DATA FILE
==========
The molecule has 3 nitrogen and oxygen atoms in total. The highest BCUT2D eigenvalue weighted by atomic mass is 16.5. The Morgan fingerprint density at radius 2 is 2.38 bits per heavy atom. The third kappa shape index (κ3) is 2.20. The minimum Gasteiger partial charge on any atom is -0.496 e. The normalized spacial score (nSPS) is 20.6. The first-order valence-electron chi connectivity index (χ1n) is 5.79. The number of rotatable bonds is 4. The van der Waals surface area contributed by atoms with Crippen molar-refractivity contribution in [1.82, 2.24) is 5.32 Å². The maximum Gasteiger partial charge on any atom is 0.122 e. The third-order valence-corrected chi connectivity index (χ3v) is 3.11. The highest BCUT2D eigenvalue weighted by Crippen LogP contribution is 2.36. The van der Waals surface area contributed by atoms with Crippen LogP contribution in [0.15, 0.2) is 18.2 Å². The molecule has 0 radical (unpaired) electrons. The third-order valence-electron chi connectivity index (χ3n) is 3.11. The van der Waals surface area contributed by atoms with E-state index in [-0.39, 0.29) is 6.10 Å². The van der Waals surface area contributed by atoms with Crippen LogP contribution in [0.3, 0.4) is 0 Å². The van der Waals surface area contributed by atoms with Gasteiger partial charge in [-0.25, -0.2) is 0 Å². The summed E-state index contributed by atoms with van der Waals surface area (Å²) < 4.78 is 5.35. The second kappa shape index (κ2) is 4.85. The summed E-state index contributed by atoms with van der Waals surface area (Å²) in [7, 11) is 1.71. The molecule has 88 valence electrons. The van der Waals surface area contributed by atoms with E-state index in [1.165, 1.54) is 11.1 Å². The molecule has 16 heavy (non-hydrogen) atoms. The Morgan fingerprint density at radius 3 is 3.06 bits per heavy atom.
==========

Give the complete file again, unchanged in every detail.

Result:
The molecule has 3 nitrogen and oxygen atoms in total. The highest BCUT2D eigenvalue weighted by atomic mass is 16.5. The Morgan fingerprint density at radius 2 is 2.38 bits per heavy atom. The third kappa shape index (κ3) is 2.20. The minimum Gasteiger partial charge on any atom is -0.496 e. The normalized spacial score (nSPS) is 20.6. The first-order valence-electron chi connectivity index (χ1n) is 5.79. The number of rotatable bonds is 4. The van der Waals surface area contributed by atoms with Crippen molar-refractivity contribution in [1.82, 2.24) is 5.32 Å². The maximum Gasteiger partial charge on any atom is 0.122 e. The third-order valence-corrected chi connectivity index (χ3v) is 3.11. The highest BCUT2D eigenvalue weighted by Crippen LogP contribution is 2.36. The van der Waals surface area contributed by atoms with Crippen LogP contribution in [0.15, 0.2) is 18.2 Å². The molecule has 0 radical (unpaired) electrons. The third-order valence-electron chi connectivity index (χ3n) is 3.11. The van der Waals surface area contributed by atoms with E-state index in [-0.39, 0.29) is 6.10 Å². The van der Waals surface area contributed by atoms with Crippen LogP contribution in [0.3, 0.4) is 0 Å². The van der Waals surface area contributed by atoms with Gasteiger partial charge in [-0.25, -0.2) is 0 Å². The summed E-state index contributed by atoms with van der Waals surface area (Å²) < 4.78 is 5.35. The second kappa shape index (κ2) is 4.85. The summed E-state index contributed by atoms with van der Waals surface area (Å²) in [7, 11) is 1.71. The molecule has 88 valence electrons. The van der Waals surface area contributed by atoms with E-state index in [1.165, 1.54) is 11.1 Å². The molecule has 16 heavy (non-hydrogen) atoms. The Morgan fingerprint density at radius 3 is 3.06 bits per heavy atom.